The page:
An Old Grief

Note: It seems I started writing this back in April but never finished it. I am now posting it as it is. It doesn’t “end” well and I certainly look bad. But do I need to explain how much I loved her and despite “waiting for it”, I didn’t want it to actually happen? All I know is that there’s a big hole in my heart.

I caressed the worn green scarf. It never left her head except when it needed to be washed. Now it’s washed but it would never be on her head again. I never fold laundry. Today, I only did it on the request of my mother. There wasn’t anything else to do either. Little did I know that I would come across her things, and the grief would pour out from my eyes.

She hasn’t been present physically the last eighteen days. She had been going mentally as well for a while. But it doesn’t beat the living together for 26 years.

She had been in the hospital for more than two weeks. Non responsive. Finally, they decided to bring her home. Mentally, she seemed to be gone but this meant we could have her closer by physically.

That Sunday morning, she did come home. She came home one last time to be taken away forever.

An hour into the death, the house started to fill up. Word spread through and on Facebook.

After two days, everyone had pictures to update or stories to share. Stories of her. And no matter how much I racked my brain, I couldn’t remember the last time I was with her.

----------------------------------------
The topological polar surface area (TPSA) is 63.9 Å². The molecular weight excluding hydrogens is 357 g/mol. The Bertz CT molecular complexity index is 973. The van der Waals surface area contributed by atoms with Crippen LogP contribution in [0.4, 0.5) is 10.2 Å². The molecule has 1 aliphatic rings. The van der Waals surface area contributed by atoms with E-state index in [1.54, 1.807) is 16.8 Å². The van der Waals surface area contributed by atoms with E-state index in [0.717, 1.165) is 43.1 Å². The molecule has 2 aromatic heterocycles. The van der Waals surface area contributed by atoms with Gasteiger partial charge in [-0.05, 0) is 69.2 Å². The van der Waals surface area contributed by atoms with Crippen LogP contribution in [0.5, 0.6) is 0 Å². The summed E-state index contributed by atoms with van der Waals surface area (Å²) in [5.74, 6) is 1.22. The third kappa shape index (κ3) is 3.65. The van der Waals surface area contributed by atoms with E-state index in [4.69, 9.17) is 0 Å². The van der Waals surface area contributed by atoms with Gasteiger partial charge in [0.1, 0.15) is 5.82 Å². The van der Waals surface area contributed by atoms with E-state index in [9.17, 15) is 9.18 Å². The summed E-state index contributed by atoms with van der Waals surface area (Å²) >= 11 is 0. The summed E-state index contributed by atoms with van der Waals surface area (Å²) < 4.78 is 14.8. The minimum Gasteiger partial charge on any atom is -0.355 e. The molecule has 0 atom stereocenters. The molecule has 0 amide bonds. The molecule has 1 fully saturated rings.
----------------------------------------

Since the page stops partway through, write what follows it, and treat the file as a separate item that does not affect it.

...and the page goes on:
I do remember her bad mood swings though. She was angry at me not taking her out. But I was glad that she at least recognized me.

The heart grieves but after the funeral, the tears only well up. They don’t come.

Obviously, says the brain. You had already written her off. You had said your goodbye. You were just waiting for the final day, the final breath. You had started carrying your phone everywhere, even the bathroom, in case you got the call. You didn’t want to miss it. So obviously, why are you grieving now. You were waiting for her to die. And now she is, so rejoice.

No, no. No!

Guilt washes over me. Anguished I am. I can’t deny it. I had been waiting.

Cold Feet

All day my feet were dead cold.

It was the day my grandfather passed away. The one where I was woken up to be given this news.

I couldn’t believe he was gone.

I went to his place. I spent the entire day there. I saw him sleeping the eternal sleep, wrapped up in white sheets, back from the hospital.